Funny thing is I don't think they even recognise it as the sophistry it is!

  23. I find it surprising that Professor Walker feels able to state that "it is clearly neither" of these extremes. "likely to fall somewhere between" would have been a more measured statement.

    It is not in the EU's interest to make it easy for countries to leave the EU. The EU is desperately trying to hold itself together. It would be odd if it chose to hand a precedent to the various parties in Europe that would like to leave.

    Currently, there is only one precedent for a country (Greenland) leaving the EU (EEC) and they had to hold a referendum to leave.

    It is also "clear" that there is no precedent for any country being forced out.

  24. Groundskeeper Willie30 October 2012 at 10:04

    I'd still like to see an example of someone who has said Scotland would definitely be kicked out of the EU.

    So far as I know all that anyone has said is that it is a possibility that cannot be ruled out.

    It's Salmond and the SNP who are offering certainty here.

    Certainty which doesn't exist.

    The truth is no one knows for sure what would happen, and it's on that basis that we are to vote.

    Just be honest about it.

  25. Rather than make unfounded assertions about "the truth", perhaps it would be helpful if people were to do some actual research, based on decades of experience and a proper analysis of the facts.

    Like this:

    By a senior British civil servant, who among other things is a Companion of the Order of St. Michael and St. George (CMG) for services to European affairs.

  26. Anonymous,

    I don't see how that substantially changes the point that persuasive legal opinions may be gathered on both sides of this contentious issue. We needn't even stray beyond the Foreign Affairs Committee responses which the opinion you mention comes from, to find others from similarly well-credentialed folk taking the diametrically opposite legal view.

  27. GW every time a Labour politician says that Scotland would be a new entrant to the EU they are saying that Scotland would be kicked out.

    You cannot be a new entrant to something you are already a part of.

    That is the SNP's position. We are in Europe. We will stay in Europe. We are as certain of that as we can be certain of anything.

    Is there a possibility that Scotland could be kicked out? Yes. There is also a possibility that the dead will rise and walk or that Atlantis will resurface or that Scotland will win the world cup. Anything is possible.

  28. Groundskeeper Willie1 November 2012 at 10:37

    Indy said...

    'We are as certain of that as we can be certain of anything.'

    Albeit unwittingly you have stumbled on the weakness of the SNP's position here.

    If your certainty on this issue is ill founded where does it leave you on the rest of your policies that you're not so certain about?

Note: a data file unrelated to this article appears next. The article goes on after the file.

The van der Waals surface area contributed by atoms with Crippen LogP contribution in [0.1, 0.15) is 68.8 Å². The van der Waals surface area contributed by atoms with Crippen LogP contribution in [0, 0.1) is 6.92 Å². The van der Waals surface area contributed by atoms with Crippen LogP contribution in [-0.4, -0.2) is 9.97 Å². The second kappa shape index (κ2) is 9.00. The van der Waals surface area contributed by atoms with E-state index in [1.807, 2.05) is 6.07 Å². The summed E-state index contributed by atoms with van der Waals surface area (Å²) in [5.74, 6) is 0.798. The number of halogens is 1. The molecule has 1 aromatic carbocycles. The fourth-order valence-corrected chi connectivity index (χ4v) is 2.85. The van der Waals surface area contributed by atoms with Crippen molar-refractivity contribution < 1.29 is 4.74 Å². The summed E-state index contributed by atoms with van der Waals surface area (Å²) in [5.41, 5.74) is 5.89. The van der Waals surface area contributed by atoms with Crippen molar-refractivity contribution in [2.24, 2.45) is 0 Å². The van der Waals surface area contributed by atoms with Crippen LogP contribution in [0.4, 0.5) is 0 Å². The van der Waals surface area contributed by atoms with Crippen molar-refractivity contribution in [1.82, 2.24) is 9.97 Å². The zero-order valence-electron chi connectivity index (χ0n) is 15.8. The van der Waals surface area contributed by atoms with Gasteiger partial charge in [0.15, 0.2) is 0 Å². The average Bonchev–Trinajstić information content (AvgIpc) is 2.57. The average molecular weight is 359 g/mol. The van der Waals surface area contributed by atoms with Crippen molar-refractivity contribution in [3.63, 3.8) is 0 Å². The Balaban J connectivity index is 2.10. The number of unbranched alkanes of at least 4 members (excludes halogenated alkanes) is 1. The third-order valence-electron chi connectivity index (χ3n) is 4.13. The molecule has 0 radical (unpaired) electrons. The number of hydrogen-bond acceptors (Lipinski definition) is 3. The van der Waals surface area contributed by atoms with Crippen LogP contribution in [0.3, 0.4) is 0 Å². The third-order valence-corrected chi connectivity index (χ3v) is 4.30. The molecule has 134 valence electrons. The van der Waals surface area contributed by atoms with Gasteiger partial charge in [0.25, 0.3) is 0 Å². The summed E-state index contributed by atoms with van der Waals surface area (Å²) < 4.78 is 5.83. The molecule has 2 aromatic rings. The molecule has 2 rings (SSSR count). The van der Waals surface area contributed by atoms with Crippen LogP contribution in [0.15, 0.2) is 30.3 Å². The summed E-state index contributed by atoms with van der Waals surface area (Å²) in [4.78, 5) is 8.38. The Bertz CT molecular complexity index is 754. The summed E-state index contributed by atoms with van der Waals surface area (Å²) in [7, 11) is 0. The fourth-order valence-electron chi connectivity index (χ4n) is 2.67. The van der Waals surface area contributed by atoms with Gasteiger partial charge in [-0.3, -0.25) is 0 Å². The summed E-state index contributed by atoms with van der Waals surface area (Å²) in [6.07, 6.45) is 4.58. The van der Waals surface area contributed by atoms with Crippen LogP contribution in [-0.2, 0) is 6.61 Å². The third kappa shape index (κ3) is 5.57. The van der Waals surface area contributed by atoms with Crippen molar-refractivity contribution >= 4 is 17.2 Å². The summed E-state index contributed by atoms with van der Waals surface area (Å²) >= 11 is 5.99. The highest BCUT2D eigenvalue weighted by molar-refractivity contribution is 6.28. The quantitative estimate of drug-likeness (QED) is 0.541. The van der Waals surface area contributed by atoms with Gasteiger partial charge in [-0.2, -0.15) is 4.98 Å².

You're coming over as a bunch of snake oil salesmen, prepared to say anything, to offer any assurance, in order to make a sale. It reeks of desperation.

  29. Lallands,

    I doubt very much that the writer of the article is a Scottish nationalist. Neither am I. I do however spend most of my professional life negotiating with lawyers on the interpretation of documents, where frequently we are confronted with a party who asserts that we are not allowed to do what we want to do.

    The lawyers of all parties are equally credible (generally magic circle) - or equally useless depending on your point of view. As soon as it is possible to construct more than one interpretation of a clause (which is most of the time) the factors that drive the outcome include precedent, context, intention of the parties and the quality of the arguments put.

    I do not propose to rehearse the arguments put in the publication. Suffice it to say that while the law is not absolutely clear, it is clear that the claims made by unionists are not in accordance with the few precedents that do exist.

    Taking your logic on credibility of parties à l'outrance, in the case of a man who murders someone in front of a packed audience, the fact that the defence counsel is as eminent as the prosecutor would make the man's plea of not guilty just as persuasive as the fact that he stuck the knife in.

  30. Groundskeeper Willie1 November 2012 at 12:17

    'The lawyers of all parties are equally credible (generally magic circle)'

    Is that London magic circle or Edinburgh magic circle?

    'Suffice it to say that while the law is not absolutely clear, it is clear that the claims made by unionists are not in accordance with the few precedents that do exist.'

    'It is clear that.'

    That Neil Walker clearly doesn't know what he's talking about. Clearly.

  31. "the public have been treated like numpties by our politicians"

    Indeed. Truth is the greatest weapon, it does indeed set you free. If the YES campaign embraced it fully, it would win, as would the SG / SNP / Salmond. The case for Independence does not need any spin or evasions.

    Good blog, glad to see you've got a link from SCFF. Good article by Neil Walker there, though I don't completely agree with it.

  32. Changed my mind, I do agree with Neil Walker.